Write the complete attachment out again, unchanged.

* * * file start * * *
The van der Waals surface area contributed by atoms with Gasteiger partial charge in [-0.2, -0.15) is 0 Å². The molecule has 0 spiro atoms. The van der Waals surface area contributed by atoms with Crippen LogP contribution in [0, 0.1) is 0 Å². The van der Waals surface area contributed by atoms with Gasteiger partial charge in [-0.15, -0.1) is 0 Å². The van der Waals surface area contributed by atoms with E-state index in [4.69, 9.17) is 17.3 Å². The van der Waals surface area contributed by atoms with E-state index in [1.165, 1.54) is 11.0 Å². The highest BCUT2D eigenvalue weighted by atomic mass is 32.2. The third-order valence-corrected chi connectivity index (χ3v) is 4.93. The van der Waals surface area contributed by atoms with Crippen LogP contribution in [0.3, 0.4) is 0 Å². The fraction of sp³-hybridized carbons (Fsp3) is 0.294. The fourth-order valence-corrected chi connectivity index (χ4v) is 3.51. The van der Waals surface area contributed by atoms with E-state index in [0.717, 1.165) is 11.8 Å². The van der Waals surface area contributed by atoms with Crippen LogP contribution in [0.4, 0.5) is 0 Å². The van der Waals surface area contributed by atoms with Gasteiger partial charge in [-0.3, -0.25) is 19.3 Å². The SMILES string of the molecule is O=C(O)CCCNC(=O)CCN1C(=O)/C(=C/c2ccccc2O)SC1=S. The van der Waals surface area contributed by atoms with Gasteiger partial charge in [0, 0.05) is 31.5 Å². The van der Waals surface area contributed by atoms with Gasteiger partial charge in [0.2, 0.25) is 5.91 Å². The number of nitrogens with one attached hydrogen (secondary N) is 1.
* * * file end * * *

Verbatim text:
The van der Waals surface area contributed by atoms with Gasteiger partial charge in [-0.2, -0.15) is 0 Å². The molecule has 0 spiro atoms. The van der Waals surface area contributed by atoms with Crippen LogP contribution in [0, 0.1) is 0 Å². The van der Waals surface area contributed by atoms with Gasteiger partial charge in [-0.15, -0.1) is 0 Å². The van der Waals surface area contributed by atoms with E-state index in [4.69, 9.17) is 17.3 Å². The van der Waals surface area contributed by atoms with E-state index in [1.165, 1.54) is 11.0 Å². The highest BCUT2D eigenvalue weighted by atomic mass is 32.2. The third-order valence-corrected chi connectivity index (χ3v) is 4.93. The van der Waals surface area contributed by atoms with Crippen LogP contribution in [0.3, 0.4) is 0 Å². The fraction of sp³-hybridized carbons (Fsp3) is 0.294. The fourth-order valence-corrected chi connectivity index (χ4v) is 3.51. The van der Waals surface area contributed by atoms with E-state index in [0.717, 1.165) is 11.8 Å². The van der Waals surface area contributed by atoms with Crippen LogP contribution in [0.4, 0.5) is 0 Å². The van der Waals surface area contributed by atoms with Gasteiger partial charge in [-0.3, -0.25) is 19.3 Å². The SMILES string of the molecule is O=C(O)CCCNC(=O)CCN1C(=O)/C(=C/c2ccccc2O)SC1=S. The van der Waals surface area contributed by atoms with Gasteiger partial charge in [0, 0.05) is 31.5 Å². The van der Waals surface area contributed by atoms with Gasteiger partial charge in [0.2, 0.25) is 5.91 Å². The number of nitrogens with one attached hydrogen (secondary N) is 1.